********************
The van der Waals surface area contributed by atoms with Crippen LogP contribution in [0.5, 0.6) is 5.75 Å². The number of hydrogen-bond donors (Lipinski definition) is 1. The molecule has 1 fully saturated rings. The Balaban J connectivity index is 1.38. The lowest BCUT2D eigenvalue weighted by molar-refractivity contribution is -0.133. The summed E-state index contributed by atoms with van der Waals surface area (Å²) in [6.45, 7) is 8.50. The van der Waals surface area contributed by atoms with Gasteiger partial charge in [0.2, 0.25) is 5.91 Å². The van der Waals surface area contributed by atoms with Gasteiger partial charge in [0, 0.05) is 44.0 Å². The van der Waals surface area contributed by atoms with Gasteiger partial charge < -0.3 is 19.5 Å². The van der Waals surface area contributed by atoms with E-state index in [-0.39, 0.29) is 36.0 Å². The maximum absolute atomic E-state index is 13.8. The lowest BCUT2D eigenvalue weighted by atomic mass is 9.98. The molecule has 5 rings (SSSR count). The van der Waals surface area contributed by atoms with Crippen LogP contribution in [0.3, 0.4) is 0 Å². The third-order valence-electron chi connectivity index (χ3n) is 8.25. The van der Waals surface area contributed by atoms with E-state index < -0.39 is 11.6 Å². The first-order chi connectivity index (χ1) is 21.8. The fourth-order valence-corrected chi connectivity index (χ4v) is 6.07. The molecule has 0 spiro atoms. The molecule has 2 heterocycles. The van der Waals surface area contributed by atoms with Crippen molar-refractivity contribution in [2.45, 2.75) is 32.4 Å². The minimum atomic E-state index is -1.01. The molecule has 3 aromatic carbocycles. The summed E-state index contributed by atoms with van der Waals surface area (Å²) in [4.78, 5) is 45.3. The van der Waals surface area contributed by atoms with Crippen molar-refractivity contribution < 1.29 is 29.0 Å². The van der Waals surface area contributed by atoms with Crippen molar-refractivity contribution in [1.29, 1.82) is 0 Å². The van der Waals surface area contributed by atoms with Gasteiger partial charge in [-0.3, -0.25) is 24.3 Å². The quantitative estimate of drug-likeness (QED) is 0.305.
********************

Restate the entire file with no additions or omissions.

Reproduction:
The van der Waals surface area contributed by atoms with Crippen LogP contribution in [0.5, 0.6) is 5.75 Å². The number of hydrogen-bond donors (Lipinski definition) is 1. The molecule has 1 fully saturated rings. The Balaban J connectivity index is 1.38. The lowest BCUT2D eigenvalue weighted by molar-refractivity contribution is -0.133. The summed E-state index contributed by atoms with van der Waals surface area (Å²) in [6.45, 7) is 8.50. The van der Waals surface area contributed by atoms with Gasteiger partial charge in [0.2, 0.25) is 5.91 Å². The van der Waals surface area contributed by atoms with Gasteiger partial charge in [0, 0.05) is 44.0 Å². The van der Waals surface area contributed by atoms with Gasteiger partial charge < -0.3 is 19.5 Å². The van der Waals surface area contributed by atoms with E-state index in [-0.39, 0.29) is 36.0 Å². The maximum absolute atomic E-state index is 13.8. The lowest BCUT2D eigenvalue weighted by atomic mass is 9.98. The molecule has 5 rings (SSSR count). The van der Waals surface area contributed by atoms with Crippen LogP contribution in [0.3, 0.4) is 0 Å². The third-order valence-electron chi connectivity index (χ3n) is 8.25. The van der Waals surface area contributed by atoms with E-state index < -0.39 is 11.6 Å². The first-order chi connectivity index (χ1) is 21.8. The fourth-order valence-corrected chi connectivity index (χ4v) is 6.07. The molecule has 0 spiro atoms. The molecule has 2 heterocycles. The van der Waals surface area contributed by atoms with Crippen molar-refractivity contribution in [2.45, 2.75) is 32.4 Å². The minimum atomic E-state index is -1.01. The molecule has 3 aromatic carbocycles. The summed E-state index contributed by atoms with van der Waals surface area (Å²) in [4.78, 5) is 45.3. The van der Waals surface area contributed by atoms with Crippen molar-refractivity contribution < 1.29 is 29.0 Å². The van der Waals surface area contributed by atoms with Crippen molar-refractivity contribution in [1.29, 1.82) is 0 Å². The van der Waals surface area contributed by atoms with Gasteiger partial charge in [-0.3, -0.25) is 24.3 Å². The quantitative estimate of drug-likeness (QED) is 0.305.